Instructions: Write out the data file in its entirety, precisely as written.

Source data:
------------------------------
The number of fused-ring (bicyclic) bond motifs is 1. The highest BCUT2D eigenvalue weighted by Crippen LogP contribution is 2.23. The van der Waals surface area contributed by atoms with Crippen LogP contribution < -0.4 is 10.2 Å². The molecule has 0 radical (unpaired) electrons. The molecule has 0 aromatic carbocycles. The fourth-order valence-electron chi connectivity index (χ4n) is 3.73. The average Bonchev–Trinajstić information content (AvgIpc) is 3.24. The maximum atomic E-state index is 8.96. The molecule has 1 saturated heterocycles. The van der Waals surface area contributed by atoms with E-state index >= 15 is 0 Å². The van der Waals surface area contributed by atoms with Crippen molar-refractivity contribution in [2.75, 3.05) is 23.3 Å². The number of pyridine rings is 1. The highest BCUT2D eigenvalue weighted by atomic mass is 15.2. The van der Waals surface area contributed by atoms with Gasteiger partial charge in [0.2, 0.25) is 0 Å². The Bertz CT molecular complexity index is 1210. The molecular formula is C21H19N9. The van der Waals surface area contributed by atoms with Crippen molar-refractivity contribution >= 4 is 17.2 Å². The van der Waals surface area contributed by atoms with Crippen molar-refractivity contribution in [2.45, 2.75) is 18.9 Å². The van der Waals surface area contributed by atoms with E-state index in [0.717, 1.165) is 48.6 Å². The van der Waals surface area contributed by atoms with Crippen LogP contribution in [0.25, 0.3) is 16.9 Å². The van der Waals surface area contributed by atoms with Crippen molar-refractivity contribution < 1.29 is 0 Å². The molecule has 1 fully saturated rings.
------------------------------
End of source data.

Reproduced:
The number of fused-ring (bicyclic) bond motifs is 1. The highest BCUT2D eigenvalue weighted by Crippen LogP contribution is 2.23. The van der Waals surface area contributed by atoms with Crippen LogP contribution < -0.4 is 10.2 Å². The molecule has 0 radical (unpaired) electrons. The molecule has 0 aromatic carbocycles. The fourth-order valence-electron chi connectivity index (χ4n) is 3.73. The average Bonchev–Trinajstić information content (AvgIpc) is 3.24. The maximum atomic E-state index is 8.96. The molecule has 1 saturated heterocycles. The van der Waals surface area contributed by atoms with E-state index >= 15 is 0 Å². The van der Waals surface area contributed by atoms with Crippen molar-refractivity contribution in [2.75, 3.05) is 23.3 Å². The number of pyridine rings is 1. The highest BCUT2D eigenvalue weighted by atomic mass is 15.2. The van der Waals surface area contributed by atoms with Gasteiger partial charge in [0.2, 0.25) is 0 Å². The Bertz CT molecular complexity index is 1210. The molecular formula is C21H19N9. The van der Waals surface area contributed by atoms with Crippen molar-refractivity contribution >= 4 is 17.2 Å². The van der Waals surface area contributed by atoms with Crippen molar-refractivity contribution in [2.45, 2.75) is 18.9 Å². The van der Waals surface area contributed by atoms with E-state index in [0.717, 1.165) is 48.6 Å². The van der Waals surface area contributed by atoms with Crippen LogP contribution in [0.25, 0.3) is 16.9 Å². The van der Waals surface area contributed by atoms with Crippen molar-refractivity contribution < 1.29 is 0 Å². The molecule has 1 fully saturated rings.